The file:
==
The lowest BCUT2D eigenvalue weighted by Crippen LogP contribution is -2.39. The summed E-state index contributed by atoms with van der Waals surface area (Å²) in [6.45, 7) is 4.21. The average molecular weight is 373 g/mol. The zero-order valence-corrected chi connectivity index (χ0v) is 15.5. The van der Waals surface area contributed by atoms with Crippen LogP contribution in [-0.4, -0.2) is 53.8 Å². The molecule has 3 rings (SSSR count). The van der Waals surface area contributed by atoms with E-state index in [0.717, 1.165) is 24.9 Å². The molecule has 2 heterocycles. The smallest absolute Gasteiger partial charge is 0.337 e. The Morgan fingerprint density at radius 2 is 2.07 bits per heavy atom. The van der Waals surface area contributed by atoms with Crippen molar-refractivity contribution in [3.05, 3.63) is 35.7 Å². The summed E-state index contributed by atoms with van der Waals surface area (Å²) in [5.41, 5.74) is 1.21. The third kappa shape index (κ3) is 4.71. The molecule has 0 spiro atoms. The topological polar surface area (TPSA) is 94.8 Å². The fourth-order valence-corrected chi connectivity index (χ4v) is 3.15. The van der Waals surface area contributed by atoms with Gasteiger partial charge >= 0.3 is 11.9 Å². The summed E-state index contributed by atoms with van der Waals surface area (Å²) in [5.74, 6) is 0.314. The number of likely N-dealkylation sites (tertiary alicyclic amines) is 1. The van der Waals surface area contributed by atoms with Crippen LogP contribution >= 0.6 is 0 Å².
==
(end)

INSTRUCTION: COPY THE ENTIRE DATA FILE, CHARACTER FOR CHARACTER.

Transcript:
The lowest BCUT2D eigenvalue weighted by Crippen LogP contribution is -2.39. The summed E-state index contributed by atoms with van der Waals surface area (Å²) in [6.45, 7) is 4.21. The average molecular weight is 373 g/mol. The zero-order valence-corrected chi connectivity index (χ0v) is 15.5. The van der Waals surface area contributed by atoms with Crippen LogP contribution in [-0.4, -0.2) is 53.8 Å². The molecule has 3 rings (SSSR count). The van der Waals surface area contributed by atoms with E-state index in [0.717, 1.165) is 24.9 Å². The molecule has 2 heterocycles. The smallest absolute Gasteiger partial charge is 0.337 e. The Morgan fingerprint density at radius 2 is 2.07 bits per heavy atom. The van der Waals surface area contributed by atoms with Crippen molar-refractivity contribution in [3.05, 3.63) is 35.7 Å². The summed E-state index contributed by atoms with van der Waals surface area (Å²) in [5.41, 5.74) is 1.21. The third kappa shape index (κ3) is 4.71. The molecule has 0 spiro atoms. The topological polar surface area (TPSA) is 94.8 Å². The fourth-order valence-corrected chi connectivity index (χ4v) is 3.15. The van der Waals surface area contributed by atoms with Gasteiger partial charge >= 0.3 is 11.9 Å². The summed E-state index contributed by atoms with van der Waals surface area (Å²) in [5.74, 6) is 0.314. The number of likely N-dealkylation sites (tertiary alicyclic amines) is 1. The van der Waals surface area contributed by atoms with Crippen LogP contribution >= 0.6 is 0 Å².